The slowsort algorithm is a perfect illustration of the multiply and surrender paradigm, which is perhaps the single most important paradigm in the development of reluctant algorithms. The basic multiply and surrender strategy consists in replacing the problem at hand by two or more subproblems, each slightly simpler than the original, and continue multiplying subproblems and subsubproblems recursively in this fashion as long as possible. At some point the subproblems will all become so simple that their solution can no longer be postponed, and we will have to surrender. Experience shows that, in most cases, by the time this point is reached the total work will be substantially higher than what could have been wasted by a more direct approach.

 

- Pessimal Algorithms and Simplexity Analysis


#3 Lode   Members   -  Reputation: 980

Posted 04 February 2013 - 05:19 PM

What do you mean, wolfram alpha no longer free? It seems to work for free for me :/

 

Anyway, feel free to hate it, after all I made it for personal use, but maybe the calculator on my website:

 

http://lodev.org/jscalc/jscalc.html



#4 Luckless   Crossbones+   -  Reputation: 1732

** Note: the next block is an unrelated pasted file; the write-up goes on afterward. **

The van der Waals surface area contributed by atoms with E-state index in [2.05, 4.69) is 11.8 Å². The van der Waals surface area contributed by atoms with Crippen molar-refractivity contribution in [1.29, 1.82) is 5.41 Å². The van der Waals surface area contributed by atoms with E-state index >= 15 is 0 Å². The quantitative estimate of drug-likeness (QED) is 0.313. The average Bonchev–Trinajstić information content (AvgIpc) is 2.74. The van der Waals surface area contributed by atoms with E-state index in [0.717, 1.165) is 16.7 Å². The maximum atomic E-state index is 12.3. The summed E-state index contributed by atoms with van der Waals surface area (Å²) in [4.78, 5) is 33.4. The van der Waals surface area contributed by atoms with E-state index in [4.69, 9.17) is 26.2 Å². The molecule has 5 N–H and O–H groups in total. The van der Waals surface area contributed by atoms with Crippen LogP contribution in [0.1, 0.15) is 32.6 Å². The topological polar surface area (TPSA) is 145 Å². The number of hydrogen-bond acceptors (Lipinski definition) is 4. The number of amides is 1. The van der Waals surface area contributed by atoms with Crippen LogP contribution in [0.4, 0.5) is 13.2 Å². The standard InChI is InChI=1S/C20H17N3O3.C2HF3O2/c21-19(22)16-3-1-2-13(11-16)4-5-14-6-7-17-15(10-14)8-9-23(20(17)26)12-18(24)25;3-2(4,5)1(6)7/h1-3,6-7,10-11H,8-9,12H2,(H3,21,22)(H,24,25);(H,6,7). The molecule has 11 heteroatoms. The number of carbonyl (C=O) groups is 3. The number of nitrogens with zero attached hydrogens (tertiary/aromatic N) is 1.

Posted 04 February 2013 - 05:33 PM

I tended to just reach for python and a few fairly feature rich libraries. (Can't recall which ones off hand, but my favourite was a math related one with a strong focus on graphing equations)

Run in interactive mode, and coded features as I needed them.
Old Username: Talroth
If your signature on a web forum takes up more space than your average post, then you are doing things wrong.

#5 Bacterius   Crossbones+   -  Reputation: 8287

Posted 04 February 2013 - 10:14 PM

What do you mean, wolfram alpha no longer free? It seems to work for free for me :/

 

Anyway, feel free to hate it, after all I made it for personal use, but maybe the calculator on my website:

 

http://lodev.org/jscalc/jscalc.html

 

Yeah, if you're OK with half the features being reserved to "pro users" and advertisements nagging you every two queries.